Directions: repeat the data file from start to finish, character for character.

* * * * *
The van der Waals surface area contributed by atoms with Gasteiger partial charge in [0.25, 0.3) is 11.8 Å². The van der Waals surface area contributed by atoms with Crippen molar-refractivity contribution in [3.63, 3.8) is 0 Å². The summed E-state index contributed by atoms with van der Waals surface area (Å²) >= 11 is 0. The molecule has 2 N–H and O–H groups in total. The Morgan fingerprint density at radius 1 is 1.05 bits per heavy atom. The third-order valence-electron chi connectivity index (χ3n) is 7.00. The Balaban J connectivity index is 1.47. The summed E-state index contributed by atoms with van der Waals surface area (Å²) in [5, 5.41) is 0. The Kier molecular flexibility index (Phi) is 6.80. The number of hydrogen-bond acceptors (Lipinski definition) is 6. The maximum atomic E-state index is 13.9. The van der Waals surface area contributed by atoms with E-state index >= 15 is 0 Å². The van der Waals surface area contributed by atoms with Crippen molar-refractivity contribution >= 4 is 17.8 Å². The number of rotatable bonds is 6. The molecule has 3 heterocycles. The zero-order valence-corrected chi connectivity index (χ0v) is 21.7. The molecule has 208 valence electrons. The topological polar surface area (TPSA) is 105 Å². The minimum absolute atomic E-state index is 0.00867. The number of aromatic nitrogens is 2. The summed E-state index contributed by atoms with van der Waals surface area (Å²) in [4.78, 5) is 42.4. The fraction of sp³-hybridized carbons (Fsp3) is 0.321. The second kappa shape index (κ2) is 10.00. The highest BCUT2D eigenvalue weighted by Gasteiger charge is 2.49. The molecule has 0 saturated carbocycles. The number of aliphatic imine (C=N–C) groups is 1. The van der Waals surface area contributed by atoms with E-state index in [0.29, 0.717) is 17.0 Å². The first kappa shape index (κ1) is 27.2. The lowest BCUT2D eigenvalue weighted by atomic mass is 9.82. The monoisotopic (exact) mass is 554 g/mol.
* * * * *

The van der Waals surface area contributed by atoms with Gasteiger partial charge in [0.25, 0.3) is 11.8 Å². The van der Waals surface area contributed by atoms with Crippen molar-refractivity contribution in [3.63, 3.8) is 0 Å². The summed E-state index contributed by atoms with van der Waals surface area (Å²) >= 11 is 0. The molecule has 2 N–H and O–H groups in total. The Morgan fingerprint density at radius 1 is 1.05 bits per heavy atom. The third-order valence-electron chi connectivity index (χ3n) is 7.00. The Balaban J connectivity index is 1.47. The summed E-state index contributed by atoms with van der Waals surface area (Å²) in [5, 5.41) is 0. The Kier molecular flexibility index (Phi) is 6.80. The number of hydrogen-bond acceptors (Lipinski definition) is 6. The maximum atomic E-state index is 13.9. The van der Waals surface area contributed by atoms with E-state index >= 15 is 0 Å². The van der Waals surface area contributed by atoms with Crippen molar-refractivity contribution >= 4 is 17.8 Å². The number of rotatable bonds is 6. The molecule has 3 heterocycles. The zero-order valence-corrected chi connectivity index (χ0v) is 21.7. The molecule has 208 valence electrons. The topological polar surface area (TPSA) is 105 Å². The minimum absolute atomic E-state index is 0.00867. The number of aromatic nitrogens is 2. The summed E-state index contributed by atoms with van der Waals surface area (Å²) in [4.78, 5) is 42.4. The fraction of sp³-hybridized carbons (Fsp3) is 0.321. The second kappa shape index (κ2) is 10.00. The highest BCUT2D eigenvalue weighted by Gasteiger charge is 2.49. The molecule has 0 saturated carbocycles. The number of aliphatic imine (C=N–C) groups is 1. The van der Waals surface area contributed by atoms with E-state index in [0.29, 0.717) is 17.0 Å². The first kappa shape index (κ1) is 27.2. The lowest BCUT2D eigenvalue weighted by atomic mass is 9.82. The monoisotopic (exact) mass is 554 g/mol.